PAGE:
A high school wrestling team in Washington, D.C., chose to take forfeits at one weight class rather than allow a female student to compete.
The female student, who was not named in a story by The Washington Post to protect her privacy, joined the St. John’s College High School team during the preseason and attended around 90 percent of team weightlifting sessions.
At the time, head coach Michael Sprague didn’t see an issue with the student’s participation, but the administration wasn’t onboard.
President Jeffery Mancbelli and athletic director Dennis Hart told Sprague that coed participation could cause issues for other sports and might negatively impact the program’s ability to “recruit the alpha males.”
The female could have competed in the 106-pound weight class, which St. John’s had forfeit the entire season for lack of a wrestler who could compete in that class.
For his part, Sprague said he did everything he could to allow the girl to compete, including writing letters to the president and athletic director, as well as talking to the state high school associations.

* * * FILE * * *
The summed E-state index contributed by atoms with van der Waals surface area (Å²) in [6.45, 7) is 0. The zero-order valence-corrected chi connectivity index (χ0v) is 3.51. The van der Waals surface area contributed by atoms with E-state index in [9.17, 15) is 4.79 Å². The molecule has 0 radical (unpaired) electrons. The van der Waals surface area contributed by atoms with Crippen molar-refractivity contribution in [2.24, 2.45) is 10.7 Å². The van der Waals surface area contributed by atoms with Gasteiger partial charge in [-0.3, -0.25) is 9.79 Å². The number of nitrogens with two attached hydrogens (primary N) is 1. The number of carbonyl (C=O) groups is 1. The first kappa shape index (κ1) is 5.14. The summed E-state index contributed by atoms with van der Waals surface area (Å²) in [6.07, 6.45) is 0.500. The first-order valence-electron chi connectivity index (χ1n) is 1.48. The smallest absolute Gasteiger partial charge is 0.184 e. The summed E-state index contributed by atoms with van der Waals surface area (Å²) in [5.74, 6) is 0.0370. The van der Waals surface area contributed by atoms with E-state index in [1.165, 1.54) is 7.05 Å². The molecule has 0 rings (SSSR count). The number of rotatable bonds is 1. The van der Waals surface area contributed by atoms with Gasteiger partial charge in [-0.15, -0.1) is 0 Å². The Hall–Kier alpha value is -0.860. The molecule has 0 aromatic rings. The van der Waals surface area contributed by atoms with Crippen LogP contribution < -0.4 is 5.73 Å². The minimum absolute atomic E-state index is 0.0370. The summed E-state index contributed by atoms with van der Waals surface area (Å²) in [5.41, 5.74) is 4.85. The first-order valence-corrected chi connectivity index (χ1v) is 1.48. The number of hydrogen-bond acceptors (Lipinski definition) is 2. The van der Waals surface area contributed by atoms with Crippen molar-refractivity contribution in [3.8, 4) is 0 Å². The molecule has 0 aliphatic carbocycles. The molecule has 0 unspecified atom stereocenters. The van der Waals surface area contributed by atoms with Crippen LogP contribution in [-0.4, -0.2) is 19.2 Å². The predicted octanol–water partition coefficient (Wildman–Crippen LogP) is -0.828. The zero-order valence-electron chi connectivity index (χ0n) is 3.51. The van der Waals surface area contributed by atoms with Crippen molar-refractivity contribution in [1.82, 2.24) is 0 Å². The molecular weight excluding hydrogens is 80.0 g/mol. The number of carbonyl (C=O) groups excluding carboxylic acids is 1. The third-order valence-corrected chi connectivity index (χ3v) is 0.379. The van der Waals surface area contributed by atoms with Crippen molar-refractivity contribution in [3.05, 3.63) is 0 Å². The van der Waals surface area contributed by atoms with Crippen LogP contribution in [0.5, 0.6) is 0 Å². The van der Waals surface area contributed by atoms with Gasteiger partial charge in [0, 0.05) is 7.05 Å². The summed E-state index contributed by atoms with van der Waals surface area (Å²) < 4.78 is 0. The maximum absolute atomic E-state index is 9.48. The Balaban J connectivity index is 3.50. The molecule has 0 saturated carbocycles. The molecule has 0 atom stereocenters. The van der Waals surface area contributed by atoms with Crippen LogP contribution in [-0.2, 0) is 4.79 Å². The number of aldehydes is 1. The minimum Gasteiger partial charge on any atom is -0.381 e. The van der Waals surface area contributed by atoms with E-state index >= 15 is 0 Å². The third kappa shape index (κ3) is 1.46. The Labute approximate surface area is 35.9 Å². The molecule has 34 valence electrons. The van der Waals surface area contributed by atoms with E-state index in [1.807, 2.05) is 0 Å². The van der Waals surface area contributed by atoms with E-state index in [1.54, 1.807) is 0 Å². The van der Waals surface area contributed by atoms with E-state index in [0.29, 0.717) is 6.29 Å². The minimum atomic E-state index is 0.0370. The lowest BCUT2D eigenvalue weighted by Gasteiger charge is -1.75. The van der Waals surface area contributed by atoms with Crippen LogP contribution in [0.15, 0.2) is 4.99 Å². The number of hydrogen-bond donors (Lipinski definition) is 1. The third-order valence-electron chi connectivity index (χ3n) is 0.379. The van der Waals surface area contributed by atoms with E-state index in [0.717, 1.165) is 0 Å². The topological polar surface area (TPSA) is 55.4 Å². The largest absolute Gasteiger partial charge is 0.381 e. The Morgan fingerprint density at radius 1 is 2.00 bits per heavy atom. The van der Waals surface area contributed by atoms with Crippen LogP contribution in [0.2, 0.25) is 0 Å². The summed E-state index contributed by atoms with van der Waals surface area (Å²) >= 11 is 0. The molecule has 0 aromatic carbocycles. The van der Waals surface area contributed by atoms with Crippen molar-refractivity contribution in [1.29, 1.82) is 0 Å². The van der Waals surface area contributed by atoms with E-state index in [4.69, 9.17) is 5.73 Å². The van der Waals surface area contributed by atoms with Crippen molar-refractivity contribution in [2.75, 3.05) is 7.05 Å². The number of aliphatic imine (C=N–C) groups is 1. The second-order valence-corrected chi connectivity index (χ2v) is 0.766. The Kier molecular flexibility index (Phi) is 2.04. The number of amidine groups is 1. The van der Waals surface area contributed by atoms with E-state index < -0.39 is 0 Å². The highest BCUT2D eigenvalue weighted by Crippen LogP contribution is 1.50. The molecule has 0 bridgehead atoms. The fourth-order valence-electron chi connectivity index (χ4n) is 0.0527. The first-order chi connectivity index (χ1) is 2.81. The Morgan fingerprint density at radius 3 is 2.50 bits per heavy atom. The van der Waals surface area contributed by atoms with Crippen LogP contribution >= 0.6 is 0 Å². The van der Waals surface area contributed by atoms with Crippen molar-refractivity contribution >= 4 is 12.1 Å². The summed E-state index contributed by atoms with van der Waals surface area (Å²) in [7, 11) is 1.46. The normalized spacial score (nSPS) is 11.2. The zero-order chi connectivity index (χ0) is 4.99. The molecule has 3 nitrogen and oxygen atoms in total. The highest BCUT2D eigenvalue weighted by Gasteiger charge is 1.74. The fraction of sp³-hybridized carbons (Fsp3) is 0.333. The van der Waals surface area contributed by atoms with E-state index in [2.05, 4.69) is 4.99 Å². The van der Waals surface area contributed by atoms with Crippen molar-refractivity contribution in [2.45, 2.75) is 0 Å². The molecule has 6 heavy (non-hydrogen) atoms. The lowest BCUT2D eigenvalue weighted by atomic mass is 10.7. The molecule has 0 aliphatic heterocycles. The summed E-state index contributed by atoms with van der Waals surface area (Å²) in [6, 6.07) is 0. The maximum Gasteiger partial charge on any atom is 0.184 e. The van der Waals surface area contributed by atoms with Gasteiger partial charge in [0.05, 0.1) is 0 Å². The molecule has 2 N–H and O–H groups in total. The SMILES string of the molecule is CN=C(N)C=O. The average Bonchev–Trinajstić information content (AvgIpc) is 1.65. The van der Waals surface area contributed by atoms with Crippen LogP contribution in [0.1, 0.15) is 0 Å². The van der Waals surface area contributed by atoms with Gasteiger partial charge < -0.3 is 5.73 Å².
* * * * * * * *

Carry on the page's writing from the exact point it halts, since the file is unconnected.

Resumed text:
“In 2021, it seems incredibly short sighted to deny one of our SJC students to compete in the co-ed sport of wrestling simply because of their gender,” Sprague wrote in the last paragraph of the letter, via the Post. “That is not the type of program that I want to represent and be a part of. As far as I am concerned, any SJC student in good academic standing, that is willing to show up to our practices, learn, and work hard is accepted and considered a valuable member of the St. John’s College High School’s wrestling team.”